Davidi remembers nothing of what Broida has described. Of the shooting of the Egyptian workers near the Parker Memorial, Davidi says he is not familiar with the story. « We reached Raful on Tuesday evening and there were no Public Works people there or anything else. » He does not remember Broida, either (which is not surprising, as Broida was a wireless operator who was seconded to his battalion at the last minute just a few days earlier). Nor does he remember the episode in which he ostensibly ordered the wireless operator to get off the jeep. But Davidi says he had many things on his mind just then, « so I’m willing to buy someone else’s memory in the face of mine. » Davidi also has a different recollection of the topography. As far as he can recall, he was on the hill and the jeep was below, so that even if Broida was in the jeep it would have been hard for him to hear what Davidi said.

Broida insists on his version even after Davidi’s account. Gorali, too, reiterates his account. Gorali only says that it’s possible that a few officers did in fact volunteer, because Davidi was standing off to the side with them, while he, a grunt, was not part of that circle. « Did you volunteer ? » Gilat asked Rafael Eitan in the Hadashot story. « I thought it was necessary to go, scout, return and report, » Eitan replied. « I thought that it had to be done, so I had to do it. »

The historical literature contains only one account : that of the officers who volunteer one after the other, of Kan Dror who also volunteers, and of Davidi’s choice of Kan Dror. Mordechai Bar-On, who was the head of Dayan’s bureau, says that he heard the story about the volunteering immediately after the fighting. « Maybe [the journalist] Uri Dan wrote about it in [the IDF magazine] Bamahane, » Bar-On, who afterward became a historian, says. « We in the General Staff viewed the story as a fact. »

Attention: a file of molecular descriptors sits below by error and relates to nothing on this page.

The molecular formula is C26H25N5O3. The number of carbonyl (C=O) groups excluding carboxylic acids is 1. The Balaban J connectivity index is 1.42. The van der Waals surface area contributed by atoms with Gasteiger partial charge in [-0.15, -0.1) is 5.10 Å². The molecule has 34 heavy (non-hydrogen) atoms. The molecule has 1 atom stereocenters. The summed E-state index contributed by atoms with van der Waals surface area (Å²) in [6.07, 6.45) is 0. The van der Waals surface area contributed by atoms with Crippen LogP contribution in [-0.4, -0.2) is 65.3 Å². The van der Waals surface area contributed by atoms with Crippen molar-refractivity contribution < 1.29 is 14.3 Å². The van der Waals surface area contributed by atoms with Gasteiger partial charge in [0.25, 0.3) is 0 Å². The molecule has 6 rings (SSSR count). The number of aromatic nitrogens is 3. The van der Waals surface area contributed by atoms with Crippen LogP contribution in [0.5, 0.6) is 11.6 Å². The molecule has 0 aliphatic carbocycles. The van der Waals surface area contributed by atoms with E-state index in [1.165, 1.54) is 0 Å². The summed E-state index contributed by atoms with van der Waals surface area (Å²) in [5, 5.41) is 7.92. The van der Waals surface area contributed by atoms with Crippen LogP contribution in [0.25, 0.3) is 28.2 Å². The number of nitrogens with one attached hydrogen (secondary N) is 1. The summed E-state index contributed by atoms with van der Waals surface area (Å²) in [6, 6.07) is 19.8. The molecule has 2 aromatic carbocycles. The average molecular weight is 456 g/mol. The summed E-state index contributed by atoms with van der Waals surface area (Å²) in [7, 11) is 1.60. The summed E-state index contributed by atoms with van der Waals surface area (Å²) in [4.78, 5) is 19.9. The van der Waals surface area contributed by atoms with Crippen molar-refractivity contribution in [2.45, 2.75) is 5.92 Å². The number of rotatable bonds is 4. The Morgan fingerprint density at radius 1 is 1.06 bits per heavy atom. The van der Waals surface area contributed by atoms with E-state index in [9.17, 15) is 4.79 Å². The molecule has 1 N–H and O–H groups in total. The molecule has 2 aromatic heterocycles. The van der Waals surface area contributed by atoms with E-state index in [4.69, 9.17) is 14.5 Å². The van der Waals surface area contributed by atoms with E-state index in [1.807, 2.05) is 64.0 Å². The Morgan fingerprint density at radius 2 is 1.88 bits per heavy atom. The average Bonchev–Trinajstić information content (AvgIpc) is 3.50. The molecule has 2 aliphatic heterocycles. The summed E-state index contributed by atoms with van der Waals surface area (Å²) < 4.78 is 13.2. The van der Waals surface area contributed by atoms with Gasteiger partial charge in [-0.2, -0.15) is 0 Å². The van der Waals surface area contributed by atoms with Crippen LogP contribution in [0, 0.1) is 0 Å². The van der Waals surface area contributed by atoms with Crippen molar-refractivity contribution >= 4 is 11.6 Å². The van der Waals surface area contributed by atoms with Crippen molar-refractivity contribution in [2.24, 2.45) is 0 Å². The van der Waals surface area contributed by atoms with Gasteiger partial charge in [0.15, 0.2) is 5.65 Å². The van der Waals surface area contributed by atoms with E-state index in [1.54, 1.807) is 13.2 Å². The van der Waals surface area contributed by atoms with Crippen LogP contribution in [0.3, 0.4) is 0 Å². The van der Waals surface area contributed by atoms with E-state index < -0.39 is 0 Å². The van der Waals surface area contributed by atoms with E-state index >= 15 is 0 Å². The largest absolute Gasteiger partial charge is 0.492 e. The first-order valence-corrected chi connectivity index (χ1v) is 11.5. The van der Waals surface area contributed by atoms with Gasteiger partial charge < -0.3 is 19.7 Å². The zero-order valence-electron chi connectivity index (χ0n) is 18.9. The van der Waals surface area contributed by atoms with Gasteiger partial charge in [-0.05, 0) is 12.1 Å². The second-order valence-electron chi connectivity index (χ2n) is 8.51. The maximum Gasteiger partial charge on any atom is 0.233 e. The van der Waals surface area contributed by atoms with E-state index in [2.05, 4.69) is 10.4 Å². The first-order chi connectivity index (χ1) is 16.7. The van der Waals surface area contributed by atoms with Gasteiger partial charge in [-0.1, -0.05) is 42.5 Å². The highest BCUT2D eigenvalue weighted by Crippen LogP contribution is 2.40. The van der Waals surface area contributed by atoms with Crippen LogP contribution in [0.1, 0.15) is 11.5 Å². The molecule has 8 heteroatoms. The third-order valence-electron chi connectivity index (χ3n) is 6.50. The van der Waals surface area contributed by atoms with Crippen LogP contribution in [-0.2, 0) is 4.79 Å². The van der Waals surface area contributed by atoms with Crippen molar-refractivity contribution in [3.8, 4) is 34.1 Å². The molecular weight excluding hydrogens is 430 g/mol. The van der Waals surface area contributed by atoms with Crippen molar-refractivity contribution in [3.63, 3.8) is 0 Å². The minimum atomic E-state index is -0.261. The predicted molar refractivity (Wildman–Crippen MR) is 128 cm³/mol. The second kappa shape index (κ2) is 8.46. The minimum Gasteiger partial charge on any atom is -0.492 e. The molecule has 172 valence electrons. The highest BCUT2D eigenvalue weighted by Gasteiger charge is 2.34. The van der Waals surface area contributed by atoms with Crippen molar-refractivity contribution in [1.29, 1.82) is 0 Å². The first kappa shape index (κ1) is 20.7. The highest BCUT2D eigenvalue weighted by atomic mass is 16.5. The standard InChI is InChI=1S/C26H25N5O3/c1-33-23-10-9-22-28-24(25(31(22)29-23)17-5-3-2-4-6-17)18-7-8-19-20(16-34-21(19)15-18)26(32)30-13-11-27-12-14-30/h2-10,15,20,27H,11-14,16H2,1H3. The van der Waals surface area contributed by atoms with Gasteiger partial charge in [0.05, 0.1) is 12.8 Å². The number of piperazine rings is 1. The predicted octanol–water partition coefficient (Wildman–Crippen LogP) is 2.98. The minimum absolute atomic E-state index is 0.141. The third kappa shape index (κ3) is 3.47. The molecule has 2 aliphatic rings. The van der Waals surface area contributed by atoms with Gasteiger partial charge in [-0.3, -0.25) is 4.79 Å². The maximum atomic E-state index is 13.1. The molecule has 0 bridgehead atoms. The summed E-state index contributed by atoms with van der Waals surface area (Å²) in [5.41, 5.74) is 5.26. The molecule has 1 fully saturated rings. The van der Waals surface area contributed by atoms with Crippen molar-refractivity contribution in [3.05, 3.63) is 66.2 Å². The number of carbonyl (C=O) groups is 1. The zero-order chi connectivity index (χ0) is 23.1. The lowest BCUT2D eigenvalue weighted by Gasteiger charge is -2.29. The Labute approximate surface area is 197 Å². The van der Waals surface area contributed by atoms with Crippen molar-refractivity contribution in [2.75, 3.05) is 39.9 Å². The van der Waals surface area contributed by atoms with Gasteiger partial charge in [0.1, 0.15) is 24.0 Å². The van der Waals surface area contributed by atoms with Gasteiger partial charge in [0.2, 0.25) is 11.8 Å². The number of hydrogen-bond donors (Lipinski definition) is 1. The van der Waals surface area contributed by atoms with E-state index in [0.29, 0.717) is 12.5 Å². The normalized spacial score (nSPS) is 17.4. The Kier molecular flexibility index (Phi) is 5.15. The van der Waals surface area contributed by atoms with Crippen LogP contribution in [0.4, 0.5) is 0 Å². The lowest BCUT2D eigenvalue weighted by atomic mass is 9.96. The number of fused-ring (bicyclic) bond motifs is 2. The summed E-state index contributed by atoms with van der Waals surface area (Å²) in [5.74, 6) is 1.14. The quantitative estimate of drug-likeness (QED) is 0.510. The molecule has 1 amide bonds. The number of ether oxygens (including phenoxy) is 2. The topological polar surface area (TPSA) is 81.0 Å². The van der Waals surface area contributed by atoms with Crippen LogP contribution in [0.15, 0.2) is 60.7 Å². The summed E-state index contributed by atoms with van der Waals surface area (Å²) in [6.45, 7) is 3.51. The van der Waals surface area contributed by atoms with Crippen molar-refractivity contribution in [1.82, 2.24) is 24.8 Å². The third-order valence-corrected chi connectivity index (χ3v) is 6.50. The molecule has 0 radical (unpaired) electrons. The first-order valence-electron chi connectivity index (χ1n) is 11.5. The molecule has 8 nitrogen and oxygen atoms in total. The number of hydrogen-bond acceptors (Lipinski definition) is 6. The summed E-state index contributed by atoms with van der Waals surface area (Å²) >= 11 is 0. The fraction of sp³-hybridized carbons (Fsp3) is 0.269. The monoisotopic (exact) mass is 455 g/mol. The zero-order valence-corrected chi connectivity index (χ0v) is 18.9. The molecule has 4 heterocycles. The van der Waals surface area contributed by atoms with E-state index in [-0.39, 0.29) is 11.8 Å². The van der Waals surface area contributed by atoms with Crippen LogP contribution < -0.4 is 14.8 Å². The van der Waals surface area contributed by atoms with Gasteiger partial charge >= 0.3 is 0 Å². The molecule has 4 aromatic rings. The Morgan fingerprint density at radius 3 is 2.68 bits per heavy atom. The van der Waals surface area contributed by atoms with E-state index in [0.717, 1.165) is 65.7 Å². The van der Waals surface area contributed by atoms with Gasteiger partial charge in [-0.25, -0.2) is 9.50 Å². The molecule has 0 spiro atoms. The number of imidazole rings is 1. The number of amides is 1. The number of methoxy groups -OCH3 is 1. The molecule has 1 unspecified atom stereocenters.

Kan Dror’s namesake cousin also heard about the episode later, when he was still mobilized in the war. This is the version that appears in the grounds for awarding Kan Dror the Medal of Valor and in all the books that described the incident, from Shabtai Teveth’s volume, which was written immediately after the war, to Uri Milstein’s book about the Paratroops Brigade, published in 1968. And it’s also the version that appears in the Education Corps’ lesson, which gives Davidi’s account in full, including the description of Kan Dror’s paleness.

Everyone thought he was dead

Kan Dror’s jeep drove about 100 meters into the wadi. « It took a minute or two, » Broida relates. « I saw the jeep. It was daylight. Suddenly I heard shots, bursts of fire, and the jeep stopped. » Broida was certain that Kan Dror had been killed, an assumption shared by Davidi and all the officers. Milstein writes in his book that the heroic act was of no use. « Kan Dror’s suicide drive did not help locate the sources of the firing, » Milstein writes.